Of course, it’s understandable to see why this isn’t sufficient a tribute to those who lost their homes and their community during this event, but calls to “keep our collective memory alive” through new monuments exposes how Wales and its people are desperately obsessed with celebrating when we have lost, especially in relation to our English neighbours.

This is not to devalue statues and their place in society, or the marvellous architectural designs that have been proposed for a Tryweryn monument. But why are the Welsh focused so helplessly on elevating a moment in our history which showcases Wales at its low-point?

It was an event when we were completely dominated by England and Westminster. To some extent, one could argue that the calls for a statue have exposed our tendency to hide behind these relics rather than confront the socio-political processes behind the event itself.

It’s as if we struggle to articulate the matter at hand (Welsh dominance by England, for example) without a physical manifestation of our feelings. It’s telling that even (as of the start of this week), readers of Nation.Cymru have voted overwhelmingly by 93% in favour of personally donating to a campaign to build the permanent Tryweryn Memorial.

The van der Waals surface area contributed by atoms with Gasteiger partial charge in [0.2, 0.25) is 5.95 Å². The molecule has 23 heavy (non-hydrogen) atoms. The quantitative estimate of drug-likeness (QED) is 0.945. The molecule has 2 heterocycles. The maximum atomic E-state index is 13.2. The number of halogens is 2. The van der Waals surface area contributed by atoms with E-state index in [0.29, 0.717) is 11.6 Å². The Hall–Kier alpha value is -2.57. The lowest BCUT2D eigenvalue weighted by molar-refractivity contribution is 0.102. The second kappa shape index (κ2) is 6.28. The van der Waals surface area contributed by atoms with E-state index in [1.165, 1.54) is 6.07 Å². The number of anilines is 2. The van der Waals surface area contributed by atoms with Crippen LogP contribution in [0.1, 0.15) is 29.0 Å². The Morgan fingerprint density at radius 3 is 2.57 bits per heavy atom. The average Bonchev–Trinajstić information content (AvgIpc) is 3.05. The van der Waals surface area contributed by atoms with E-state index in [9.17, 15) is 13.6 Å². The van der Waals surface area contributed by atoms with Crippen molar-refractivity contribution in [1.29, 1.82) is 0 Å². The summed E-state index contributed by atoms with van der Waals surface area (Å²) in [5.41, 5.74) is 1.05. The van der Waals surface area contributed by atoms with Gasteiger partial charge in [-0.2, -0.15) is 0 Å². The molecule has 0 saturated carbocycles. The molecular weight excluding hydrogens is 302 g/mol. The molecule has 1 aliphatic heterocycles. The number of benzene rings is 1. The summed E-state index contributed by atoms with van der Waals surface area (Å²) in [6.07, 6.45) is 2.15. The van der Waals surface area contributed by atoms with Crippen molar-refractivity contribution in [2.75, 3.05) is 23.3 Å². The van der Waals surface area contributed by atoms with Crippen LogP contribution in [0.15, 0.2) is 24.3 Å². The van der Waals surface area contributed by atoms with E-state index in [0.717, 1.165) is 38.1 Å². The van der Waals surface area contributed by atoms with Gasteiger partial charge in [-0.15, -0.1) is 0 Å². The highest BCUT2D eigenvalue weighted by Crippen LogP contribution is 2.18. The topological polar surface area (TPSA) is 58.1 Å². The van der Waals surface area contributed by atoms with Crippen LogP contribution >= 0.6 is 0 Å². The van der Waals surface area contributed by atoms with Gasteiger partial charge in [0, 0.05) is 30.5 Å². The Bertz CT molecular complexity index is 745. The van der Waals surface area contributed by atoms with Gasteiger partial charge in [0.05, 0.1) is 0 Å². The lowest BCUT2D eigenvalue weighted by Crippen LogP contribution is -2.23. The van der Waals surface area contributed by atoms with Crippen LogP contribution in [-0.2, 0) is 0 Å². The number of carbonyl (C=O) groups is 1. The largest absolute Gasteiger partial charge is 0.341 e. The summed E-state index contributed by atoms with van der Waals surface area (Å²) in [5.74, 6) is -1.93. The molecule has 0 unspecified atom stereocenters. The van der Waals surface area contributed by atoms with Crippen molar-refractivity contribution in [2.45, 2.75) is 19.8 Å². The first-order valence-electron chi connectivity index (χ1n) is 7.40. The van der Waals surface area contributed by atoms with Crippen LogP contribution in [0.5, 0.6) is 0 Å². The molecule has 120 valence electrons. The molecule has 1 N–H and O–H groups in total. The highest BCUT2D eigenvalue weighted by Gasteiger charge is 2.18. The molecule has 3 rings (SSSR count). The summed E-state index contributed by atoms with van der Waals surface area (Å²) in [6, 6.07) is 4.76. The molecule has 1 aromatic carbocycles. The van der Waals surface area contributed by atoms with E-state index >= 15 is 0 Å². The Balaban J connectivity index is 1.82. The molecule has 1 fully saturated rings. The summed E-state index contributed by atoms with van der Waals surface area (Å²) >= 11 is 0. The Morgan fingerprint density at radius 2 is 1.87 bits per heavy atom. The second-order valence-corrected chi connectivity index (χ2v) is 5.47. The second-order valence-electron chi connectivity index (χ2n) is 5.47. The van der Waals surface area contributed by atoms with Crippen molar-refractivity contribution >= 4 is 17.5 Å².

We are clearly haunted by these moments in our past, and cling to them to define our story as Welsh people today.

Fragile

Recent developments, such as Betty Campbell’s victory in a national poll to get a statue of a leading Welsh woman, show that Wales is starting to think more about success and positivity in how it remembers the past.

Why does this matter? Because we need security and grounding in our own skin now more than ever. We cannot be distracted by giving martyr-like status to moments in our past, however tempting and popular it may seem to the usual crowd.

Today, we face greater challenges: key pillars of our identity like our language are challenged by the British media, and the Brexit process threatens to turn us into a speck on the fragmented map of the UK, even more isolated on the British and European stage.

Above all, it’s fascinating from an anthropological perspective to see how we react to these moments. The resurfacing of the Tryweryn issue has exposed how beneath the surface, Wales still finds it difficult to find assurance and confidence in itself as a nation, largely because we also define ourselves in relation to England’s role in our history.

I am more interested in Wales as a nation standing on its own two feet. This doesn’t mean ignoring the events of the past, or other nations’ role in our development. But our identity is ours, and should be investigated in a way captures Wales in a way that looks at ourselves before looking at others.

At the moment, our identity may appear strong on the surface, especially when the 6 Nations season is around and we can come alive on the pitch as a nation. Yet, this strength and security in our Welshness seems far from the reality in our day-to-day lives.

While a permanent memorial to Tryweryn may provide some with closure of the event, the harsh reality for us in Wales is that recent developments merely expose the deeply fragile and underexplored nature of Welsh identity today.

Theo Davies-Lewis is a 21-year-old Welsh anthropologist at the University of Oxford. He tweets at @TDaviesLewis.